30 Things You Can Do To Live More Simply
Up until a year ago, I was always looking to squeeze more and more into my days because I thought that was the only way to be productive. Just do more. But somewhere in my attempts to do more, I lost touch with the things I valued most.
Now I'm experimenting with a simpler way of living—one that's less stressful and more fulfilling. I am by no means immune to getting caught up in the crazy pace of our culture, but I'm improving every day. Here are 30 of the most helpful tips I've picked up on the art of simplifying:
1. Select your top five.
What are the five most important things in your life? Have you ever found yourself at the end of the day feeling like you haven't done anything you really cared about? Decide what you value most and commit your time to those things.
2. Say no.
We often agree to take on more than we can handle. Create some boundaries on your time. When you know your major priorities, saying no becomes easier.
3. Switch off notifications.
Have you ever almost been asleep and then received an email, Facebook notification, or Instagram alert that woke you up? Switch these notifications off and check them at a time that works for you, not as they come in.
4. Limit media.
Rather than turning on the TV as soon as you get home, write down what you're looking forward to watching and turn it on when that show starts.
5. Simplify your wardrobe.
Great fashion is not found in owning more clothes but in owning the right clothes for you. This capsule wardrobe challenge can help you decide what those are.
6. Spend time alone.
Solitude can be uncomfortable initially. When we slow down, we can hear our inner anxieties and stress more clearly. Rather than ignoring these, listen to what they have to say.
7. Eat slowly.
If you're anything like me, you may see eating as a distraction from the wonderful world of productivity. Buddhist leader Thich Nhat Hanh's guidebook How To Eat (Mindful Essentials) is packed with some great tips on how to slow down and find enjoyment in every meal.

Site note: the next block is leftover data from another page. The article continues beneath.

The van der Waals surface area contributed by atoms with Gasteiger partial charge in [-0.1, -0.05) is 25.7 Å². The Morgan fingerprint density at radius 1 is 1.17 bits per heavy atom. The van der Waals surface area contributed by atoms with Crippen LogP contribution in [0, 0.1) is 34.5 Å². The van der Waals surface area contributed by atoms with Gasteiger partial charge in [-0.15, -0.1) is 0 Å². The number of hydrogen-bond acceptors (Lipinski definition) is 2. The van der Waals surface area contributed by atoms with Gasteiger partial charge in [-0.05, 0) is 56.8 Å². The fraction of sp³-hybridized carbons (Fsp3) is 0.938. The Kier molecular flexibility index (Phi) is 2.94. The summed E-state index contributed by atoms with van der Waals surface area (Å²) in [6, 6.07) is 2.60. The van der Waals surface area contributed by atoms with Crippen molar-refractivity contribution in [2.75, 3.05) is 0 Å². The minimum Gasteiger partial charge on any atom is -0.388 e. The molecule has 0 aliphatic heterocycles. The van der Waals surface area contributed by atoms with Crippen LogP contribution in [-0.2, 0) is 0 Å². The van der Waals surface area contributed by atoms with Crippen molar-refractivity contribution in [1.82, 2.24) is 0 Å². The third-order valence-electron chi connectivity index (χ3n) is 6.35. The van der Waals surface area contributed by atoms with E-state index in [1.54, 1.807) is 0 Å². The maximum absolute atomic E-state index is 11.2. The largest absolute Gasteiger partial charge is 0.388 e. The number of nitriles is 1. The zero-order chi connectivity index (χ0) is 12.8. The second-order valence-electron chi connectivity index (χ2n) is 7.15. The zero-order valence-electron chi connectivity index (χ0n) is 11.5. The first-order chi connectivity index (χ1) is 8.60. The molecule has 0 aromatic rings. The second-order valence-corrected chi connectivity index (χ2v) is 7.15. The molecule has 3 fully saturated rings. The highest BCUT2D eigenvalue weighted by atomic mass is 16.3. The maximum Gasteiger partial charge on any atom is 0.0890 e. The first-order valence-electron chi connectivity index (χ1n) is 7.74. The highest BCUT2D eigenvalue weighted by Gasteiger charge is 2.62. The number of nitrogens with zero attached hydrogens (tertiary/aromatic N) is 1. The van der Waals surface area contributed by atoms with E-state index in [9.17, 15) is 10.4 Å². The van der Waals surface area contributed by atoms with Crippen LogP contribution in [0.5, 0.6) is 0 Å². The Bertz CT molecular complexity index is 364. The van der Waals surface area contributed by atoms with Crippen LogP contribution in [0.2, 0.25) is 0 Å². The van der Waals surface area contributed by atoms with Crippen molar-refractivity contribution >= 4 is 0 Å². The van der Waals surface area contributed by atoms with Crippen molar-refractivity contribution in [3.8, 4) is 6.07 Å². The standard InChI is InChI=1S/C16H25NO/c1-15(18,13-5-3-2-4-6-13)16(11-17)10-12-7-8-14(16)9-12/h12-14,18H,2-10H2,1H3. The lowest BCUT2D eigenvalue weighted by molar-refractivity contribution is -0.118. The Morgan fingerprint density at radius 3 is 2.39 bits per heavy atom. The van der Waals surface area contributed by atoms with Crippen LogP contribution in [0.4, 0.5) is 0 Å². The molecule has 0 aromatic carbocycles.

8. Clear your desk.
Our physical space is symbolic of our mental space. Do you really need the 25 pens, 12 highlighters, and two staplers? Clear your desk of the nonessentials. Think about what you use, and discard the rest (responsibly!).
9. Establish routines.
10. Live frugally.
Once I started thinking more carefully about my shopping habits, I realized I didn't need as much as I was used to buying. Take the time to consider your purchases.
Life is easier to operate when you're surrounded by less stuff. This room-by-room decluttering guide can help you decide what's actually worth keeping.
12. Don't tolerate debt.
Stop spending more than you earn, and commit to taking small steps to pay off your debt month by month. Enjoy the physical and mental freedom that comes from being debt-free.
It's incredible how much more room we have when we're careful with the things we bring into our home. When you own less, you don't need as much space.
14. Discover enough.
"More" is not an answer. What point are you trying to reach? Figure out what enough is for you so you know when to stop mindlessly accumulating.
15. Declutter before organizing.
Organization doesn't have to mean neatly packing away everything you own. The best way to organize your stuff is to get rid of most of it.
16. Find a place for everything.